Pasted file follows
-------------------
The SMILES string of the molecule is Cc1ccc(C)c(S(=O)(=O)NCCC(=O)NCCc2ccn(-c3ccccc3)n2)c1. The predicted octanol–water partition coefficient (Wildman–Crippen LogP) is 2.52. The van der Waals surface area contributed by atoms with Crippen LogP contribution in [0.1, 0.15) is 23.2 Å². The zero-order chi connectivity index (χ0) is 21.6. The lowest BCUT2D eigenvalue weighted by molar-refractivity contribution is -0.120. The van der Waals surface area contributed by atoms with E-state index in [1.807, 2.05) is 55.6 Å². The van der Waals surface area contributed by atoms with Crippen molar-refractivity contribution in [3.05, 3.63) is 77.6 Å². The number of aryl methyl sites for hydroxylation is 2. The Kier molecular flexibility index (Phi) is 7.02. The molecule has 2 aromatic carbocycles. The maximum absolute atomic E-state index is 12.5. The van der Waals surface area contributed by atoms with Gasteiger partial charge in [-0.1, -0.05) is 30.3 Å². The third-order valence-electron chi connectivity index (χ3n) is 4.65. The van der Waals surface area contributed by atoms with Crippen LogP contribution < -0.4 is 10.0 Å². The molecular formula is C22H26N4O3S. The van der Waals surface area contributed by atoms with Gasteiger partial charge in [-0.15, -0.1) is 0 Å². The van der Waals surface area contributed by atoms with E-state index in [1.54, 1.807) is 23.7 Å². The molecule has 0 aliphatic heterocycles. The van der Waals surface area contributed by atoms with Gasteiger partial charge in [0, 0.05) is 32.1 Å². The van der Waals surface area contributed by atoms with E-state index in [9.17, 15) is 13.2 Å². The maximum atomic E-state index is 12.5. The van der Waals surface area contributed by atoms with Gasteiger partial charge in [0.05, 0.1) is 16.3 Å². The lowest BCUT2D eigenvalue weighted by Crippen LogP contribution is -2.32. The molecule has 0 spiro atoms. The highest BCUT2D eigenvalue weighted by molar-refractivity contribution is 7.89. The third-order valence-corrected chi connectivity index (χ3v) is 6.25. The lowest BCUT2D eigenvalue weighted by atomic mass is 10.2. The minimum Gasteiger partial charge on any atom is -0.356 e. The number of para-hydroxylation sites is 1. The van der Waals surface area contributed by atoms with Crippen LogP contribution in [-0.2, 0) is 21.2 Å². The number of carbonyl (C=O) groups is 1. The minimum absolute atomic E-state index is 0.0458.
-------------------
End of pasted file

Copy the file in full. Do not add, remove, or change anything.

The SMILES string of the molecule is Cc1ccc(C)c(S(=O)(=O)NCCC(=O)NCCc2ccn(-c3ccccc3)n2)c1. The predicted octanol–water partition coefficient (Wildman–Crippen LogP) is 2.52. The van der Waals surface area contributed by atoms with Crippen LogP contribution in [0.1, 0.15) is 23.2 Å². The zero-order chi connectivity index (χ0) is 21.6. The lowest BCUT2D eigenvalue weighted by molar-refractivity contribution is -0.120. The van der Waals surface area contributed by atoms with E-state index in [1.807, 2.05) is 55.6 Å². The van der Waals surface area contributed by atoms with Crippen molar-refractivity contribution in [3.05, 3.63) is 77.6 Å². The number of aryl methyl sites for hydroxylation is 2. The Kier molecular flexibility index (Phi) is 7.02. The molecule has 2 aromatic carbocycles. The maximum absolute atomic E-state index is 12.5. The van der Waals surface area contributed by atoms with Gasteiger partial charge in [-0.1, -0.05) is 30.3 Å². The third-order valence-electron chi connectivity index (χ3n) is 4.65. The van der Waals surface area contributed by atoms with Crippen LogP contribution < -0.4 is 10.0 Å². The molecular formula is C22H26N4O3S. The van der Waals surface area contributed by atoms with Gasteiger partial charge in [-0.15, -0.1) is 0 Å². The van der Waals surface area contributed by atoms with E-state index in [1.54, 1.807) is 23.7 Å². The molecule has 0 aliphatic heterocycles. The van der Waals surface area contributed by atoms with Gasteiger partial charge in [0, 0.05) is 32.1 Å². The van der Waals surface area contributed by atoms with E-state index in [9.17, 15) is 13.2 Å². The maximum atomic E-state index is 12.5. The van der Waals surface area contributed by atoms with Gasteiger partial charge in [0.05, 0.1) is 16.3 Å². The lowest BCUT2D eigenvalue weighted by Crippen LogP contribution is -2.32. The molecule has 0 spiro atoms. The highest BCUT2D eigenvalue weighted by molar-refractivity contribution is 7.89. The third-order valence-corrected chi connectivity index (χ3v) is 6.25. The lowest BCUT2D eigenvalue weighted by atomic mass is 10.2. The minimum Gasteiger partial charge on any atom is -0.356 e. The number of para-hydroxylation sites is 1. The van der Waals surface area contributed by atoms with Crippen LogP contribution in [-0.2, 0) is 21.2 Å². The number of carbonyl (C=O) groups is 1. The minimum absolute atomic E-state index is 0.0458.